Only now

[A snippet from a writing project in gestation, which will probably make very little sense if you haven’t read these other snippets: Square one, No importa, New tables, Belly of the beast, No turning back, Memories, dreams, reflections, El campo de pueblo, Wait and see, & Bug in the Jug.]

Know what I like? Roosters. Wait, no – I wish death to all roosters. That’s what I meant to say. But I do like mornings here on the Pueblo. The sun is shining. The roosters are roosting, or whatever the hell it is that roosters do. Molly is off interviewing local health care providers for her research. The kids are at school. Jesús and Juana are off doing whatever the hell it is they do during the day. Sweet solitude.

One good thing about having been crippled so many times in my life is that I’ve developed an impressive array of compensatory skills. A few years ago I broke my leg, and of course was obliged to continue functioning at work despite being crutch-bound. This meant operating the clutch on my VW Bus, a problem quickly solved with a mop handle, some duct tape, and a total disregard for safety. My right hand shifted gears while my left hand operated the clutch, which left the steering wheel in the hands of the Good Lord, as it should be. I was working in a group home, taking care of six guys diagnosed with schizophrenia. I cooked, cleaned, shuttled them around town, occasionally arranged for emergency transportation to the hospital for “re-stabilization” – that sort of thing. The most challenging part of the job, from a one-legged perspective, was preparing the meals. I eventually got to the point where I could carry multiple pots and pans to and from the kitchen, using just my armpits to operate the crutches.

This morning I only went so far as to employ the “one armpit technique,” in order to prepare and clean up after breakfast. It’s nice to be back in a routine of sorts. Breakfast (Raisin Bran), coffee (cold Nescafé), and a bit of reading while the bowels prepare for take off. Sipping my Nescafé, I hear a knock at the door. It’s the tile guys. Rumor has it they’ve been too hung over to work the past several days. They want to do the bathroom now, and even though it will mean keeping the “cargo on the runway” for several hours, I’d rather they get it over with, as this promises to be the last major disruption, vis-à-vis the room. Presently, the entire bathroom becomes a muddy, mosquito-infested swamp after each shower. Last night, coming out onto the bedroom tile, one of my crutches slipped out from under me and I fell (onto the bed, fortunately). Hopefully, they’ll slope the tile so that the shower water runs down into the drain. I don’t want to insult their collective intelligence by explaining this to them, yet I don’t think I can resist doing so (by way of miming).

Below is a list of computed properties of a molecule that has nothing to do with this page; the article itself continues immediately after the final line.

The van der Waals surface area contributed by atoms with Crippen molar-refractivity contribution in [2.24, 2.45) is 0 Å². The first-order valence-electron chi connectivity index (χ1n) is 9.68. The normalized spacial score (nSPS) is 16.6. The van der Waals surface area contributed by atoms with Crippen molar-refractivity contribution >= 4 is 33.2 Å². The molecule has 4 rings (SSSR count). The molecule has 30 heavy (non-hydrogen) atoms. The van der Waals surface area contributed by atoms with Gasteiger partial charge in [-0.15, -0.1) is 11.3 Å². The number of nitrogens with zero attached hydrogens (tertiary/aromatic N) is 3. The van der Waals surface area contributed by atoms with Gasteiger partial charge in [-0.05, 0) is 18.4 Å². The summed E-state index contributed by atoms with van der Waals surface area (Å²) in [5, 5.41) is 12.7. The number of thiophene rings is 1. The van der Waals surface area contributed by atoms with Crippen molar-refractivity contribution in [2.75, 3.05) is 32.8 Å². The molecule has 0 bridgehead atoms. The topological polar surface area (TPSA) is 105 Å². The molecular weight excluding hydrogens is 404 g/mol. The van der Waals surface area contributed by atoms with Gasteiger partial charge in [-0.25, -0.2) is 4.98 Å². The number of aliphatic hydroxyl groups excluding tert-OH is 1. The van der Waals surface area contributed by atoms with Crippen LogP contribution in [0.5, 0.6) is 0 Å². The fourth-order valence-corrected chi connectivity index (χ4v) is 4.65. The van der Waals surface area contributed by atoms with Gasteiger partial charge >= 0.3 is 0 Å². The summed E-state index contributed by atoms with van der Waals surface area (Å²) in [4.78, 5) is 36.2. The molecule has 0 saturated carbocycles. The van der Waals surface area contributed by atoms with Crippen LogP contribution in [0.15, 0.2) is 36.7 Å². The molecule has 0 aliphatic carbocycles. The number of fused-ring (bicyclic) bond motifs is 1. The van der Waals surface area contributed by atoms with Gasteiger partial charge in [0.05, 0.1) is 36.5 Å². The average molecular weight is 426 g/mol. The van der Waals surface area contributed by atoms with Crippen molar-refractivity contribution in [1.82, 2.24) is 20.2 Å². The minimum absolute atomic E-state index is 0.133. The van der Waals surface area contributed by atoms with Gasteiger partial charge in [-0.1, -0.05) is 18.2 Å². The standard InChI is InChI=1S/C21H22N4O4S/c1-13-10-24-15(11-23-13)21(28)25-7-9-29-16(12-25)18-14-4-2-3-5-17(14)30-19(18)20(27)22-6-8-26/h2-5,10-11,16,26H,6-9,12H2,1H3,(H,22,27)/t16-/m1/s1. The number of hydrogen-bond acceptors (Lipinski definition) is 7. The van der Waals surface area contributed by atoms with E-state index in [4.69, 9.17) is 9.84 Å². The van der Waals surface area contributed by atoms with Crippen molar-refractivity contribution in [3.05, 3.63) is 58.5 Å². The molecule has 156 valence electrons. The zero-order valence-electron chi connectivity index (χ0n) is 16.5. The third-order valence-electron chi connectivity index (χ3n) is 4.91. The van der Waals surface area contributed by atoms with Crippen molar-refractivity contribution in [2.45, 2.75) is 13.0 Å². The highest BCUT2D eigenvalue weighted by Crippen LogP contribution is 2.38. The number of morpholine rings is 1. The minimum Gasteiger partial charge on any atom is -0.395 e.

I’m trying to learn to let things go. Kabat-Zinn lays out the seven foundational attitudes of mindfulness practice as follows: Non-judging, patience, beginner’s mind, trust, non-striving, acceptance, and letting go. So far, I’m getting straight F’s across the board. Non-judging? Hello! Juana, anyone! And so it is on down the line. One thing I find amusing about this whole mindfulness deal is that here I am getting this heavy emphasis on staying in the present, when all the while I’m constantly struggling to express myself in Spanish, due to the fact I only know how to conjugate verbs in the present tense. So, for me, there really is no past and no future. There’s only now, Bobby, there’s only now. And even in the now there’s not much more than “Good morning,” “How are you?” and “I need to use the bathroom, please.”

The toxic fumes of burning garbage drift through the large window directly behind me. Here on the Pueblo, what garbage is not littering the streets is heaped into pits or piles and burned, and our neighbor Rosa typically torches a pile around this time everyday. Everything, from plastic Coke bottles to soiled toilet paper, is set ablaze not fifteen yards upwind, creating a steady flow of lung-coating, eye-burning, stomach-turning smog lasting an hour or more.

The chickens here are “free range,” and they roam from yard to yard feeding on trash heaps. I just threw some leftover chicken bones on the pile the other day. I wonder what chickens think of the taste of chicken. “Mmm, tastes like chicken!”

Despite the beauty of the natural surroundings, if nothing is done about the poverty and total lack of infrastructure, this pueblo will be one big garbage pit in a few years. I can hardly fathom the health problems that must result from the unsanitary conditions. Sometimes I wonder if my nine months here won’t be unlike living in the womb of a crack-addict. Back home, I was more health-conscious than most. No hydrogenated oils. No high-fructose corn syrup. Everything organic, when feasible. My coworkers seemed to get a kick out of it, me with my daily organic spinach salads and PB&J’s made with twelve-grain bread, all natural peanut butter and pure fruit jam. Here I use Skippy and Wonderbread, and I scarf it down like it’s manna. And sure, Coke and Pepsi might be dissolving my teeth, but at least there’s no worry about “the amoeba.” Besides, all the supposed health benefits of mindfulness meditation should balance things out, right?

There’s only now, Bobby. There’s only now.

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